Rather than keeping this theoretical, I want to use a concrete example from an article that I published back at the start of November of 2007. In this analysis, I selected a range of sector and broad index ETFs, calculated their trailing three-year returns, and used QPP to project long-term expected returns for each of these. I proposed that a useful indicator of the timeliness of purchasing one of these sectors was to look at the three-year future returns that would be required to bring the combined trailing three year and future three year average return into line with the QPP-projected average return. Asset classes that had out-performed their expected returns would be likely to generate below-average returns in the future, and vice versa. This indicator is a bet on Reversion To the Mean [RTM] for each asset class.
Back in late October of 2007, as I was writing this article, Quantext Portfolio Planner suggested that most asset classes that I analyzed were over-valued. Over-valued asset classes may still be quite attractive in terms of projected return—even if they are likely to deliver less than in recent years. When I sorted the list of ETFs by the three-year future returns that would, when averaged with the trailing three years, lead to an average over both periods equal to the QPP-generated long-term expected return, I got the following results—see original article:
There is no reason to believe that asset classes will average to their long-term expected returns over a six year period, but this calculation can serve as an estimate of the projected returns—combining the risk-return balance of an asset class with its relative over- or under-valuation.
When we calculate the total returns of each of these ETFs (and one ETN: DJP) from November 1, 2007 through September 23, 2007 (when I am writing this), we obtain the following results:
These results are sorted as in the original article. The ETFs in the top third (6 out of 19) in terms of projected returns to bring the returns back into line with the QPP-expected return have averaged -12% since November 1, 2007. The ETFs in the bottom third have average -21% over the same period. The median returns for each group are generally consistent. The spread of 9%-10% in performance between the top third and the bottom third shows the impact of tactical asset allocation via Reversion To the Mean [RTM].
There were three asset classes / ETFs for which QPP projected that the next three years would need to have negative returns to bring the trailing returns into balance with long-term expected returns generated by QPP: IXP (global telecom), EFA (developed international), and EEM (emerging markets). These three have all delivered very negative returns this year. An approach to TAA that simply under-weighted these asset classes would have reaped benefits.
Of the asset classes / ETFs that were projected to have the highest returns, the worst performer has been IIH (internet)—with a return of -30%. That said, QPP estimated an annualized standard deviation in return (going forward) of -52% using data through October 2007. The internet has always been a volatile sector and IIH, in particular, is concentrated in very risky stocks. In other words, IIH was a very high risk proposition and thus any sensible asset allocation would have limited exposure to IIH to a tiny portion of the portfolio. EEM, by comparison, has a projected standard deviation of 25% at that time. EFA and IXP had projected standard deviations of 13% and 15%, respectively. Note: QPP users can easily verify these results, running QPP with default settings for the three years through October, 2007.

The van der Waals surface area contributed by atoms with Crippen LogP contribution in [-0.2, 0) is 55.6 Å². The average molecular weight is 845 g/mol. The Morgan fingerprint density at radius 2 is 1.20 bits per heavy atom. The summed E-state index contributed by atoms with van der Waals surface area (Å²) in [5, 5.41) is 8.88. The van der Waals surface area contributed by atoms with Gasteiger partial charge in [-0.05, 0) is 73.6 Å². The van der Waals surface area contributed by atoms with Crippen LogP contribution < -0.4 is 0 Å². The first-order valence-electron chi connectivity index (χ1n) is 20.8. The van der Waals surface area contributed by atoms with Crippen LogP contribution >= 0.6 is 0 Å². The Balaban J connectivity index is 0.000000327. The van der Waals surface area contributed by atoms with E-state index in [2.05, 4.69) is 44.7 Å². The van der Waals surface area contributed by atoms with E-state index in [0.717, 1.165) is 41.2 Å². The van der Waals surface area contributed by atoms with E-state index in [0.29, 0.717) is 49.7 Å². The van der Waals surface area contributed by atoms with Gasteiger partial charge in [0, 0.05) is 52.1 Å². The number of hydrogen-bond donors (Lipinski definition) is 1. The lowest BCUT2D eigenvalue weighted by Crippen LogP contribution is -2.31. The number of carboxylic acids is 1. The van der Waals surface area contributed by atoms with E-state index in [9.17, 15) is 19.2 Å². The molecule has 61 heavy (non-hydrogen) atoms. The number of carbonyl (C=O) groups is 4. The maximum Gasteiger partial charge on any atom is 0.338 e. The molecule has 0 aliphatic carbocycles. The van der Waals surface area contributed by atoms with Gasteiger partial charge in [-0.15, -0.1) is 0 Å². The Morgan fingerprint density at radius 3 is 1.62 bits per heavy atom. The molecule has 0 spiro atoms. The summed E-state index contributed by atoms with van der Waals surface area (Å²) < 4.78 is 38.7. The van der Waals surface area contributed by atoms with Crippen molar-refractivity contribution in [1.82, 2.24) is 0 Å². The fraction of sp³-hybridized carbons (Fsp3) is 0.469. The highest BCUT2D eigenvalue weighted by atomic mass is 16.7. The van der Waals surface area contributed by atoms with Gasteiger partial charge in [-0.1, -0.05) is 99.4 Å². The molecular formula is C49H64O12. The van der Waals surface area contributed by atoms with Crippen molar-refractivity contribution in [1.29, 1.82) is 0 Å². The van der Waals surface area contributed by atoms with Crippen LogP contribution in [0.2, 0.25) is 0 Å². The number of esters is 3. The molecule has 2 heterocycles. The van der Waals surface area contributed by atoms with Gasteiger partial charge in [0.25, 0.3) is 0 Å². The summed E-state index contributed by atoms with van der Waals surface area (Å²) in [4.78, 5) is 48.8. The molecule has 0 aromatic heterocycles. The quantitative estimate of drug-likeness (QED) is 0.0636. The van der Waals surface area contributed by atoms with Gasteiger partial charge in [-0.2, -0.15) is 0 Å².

Now, nobody is going to be thrilled with a return of -10% (the median for the third of ETFs which TAA indicated were most under-valued) --- except when you consider that this is in the context of a drop in the S&P500 of -20%. Let me be clear, however, that I am not endorsing a strategy of simply buying or selling individual asset classes based on an indicator. The value proposition of TAA is in combination with Strategic Asset Allocation (NYSEARCA:SAA). Simply looking at the spread between projected ‘fair’ returns and trailing returns does not tell you anything about risk and return of a total portfolio—this is where SAA is the key. To the extent that an investor tilted his or her asset allocation plan based on these projections, returns would tend to be higher.
Combining Strategic and Tactical Asset allocation
To combine SAA and TAA, we would be looking to build a portfolio with following properties:
- Highly diversified
- Targeted risk level
- Low expenses
- Projected return greater than trailing return
The TAA component comes in with number (4). This approach is a far cry from a high turnover ‘timing’ model and is broadly consistent with both the standards of practice for TAA and with a long view based on a consistent balance between risk and return over long periods (i.e. SAA). If you can buy the assets you want in your strategic asset allocation at a discount, this will boost your long-term performance. One of my favorite case studies of a portfolio that meets all of these criteria was based on Berkshire Hathaway’s twenty top equity holdings. This study, published almost exactly two years ago, found that Berkshire’s holdings were both well-diversified and were projected to deliver higher returns in the future than in recent years: they captured both SAA and TAA. The two years since have borne out the results of this study—and the details of these results will be discussed in detail in a follow-up article.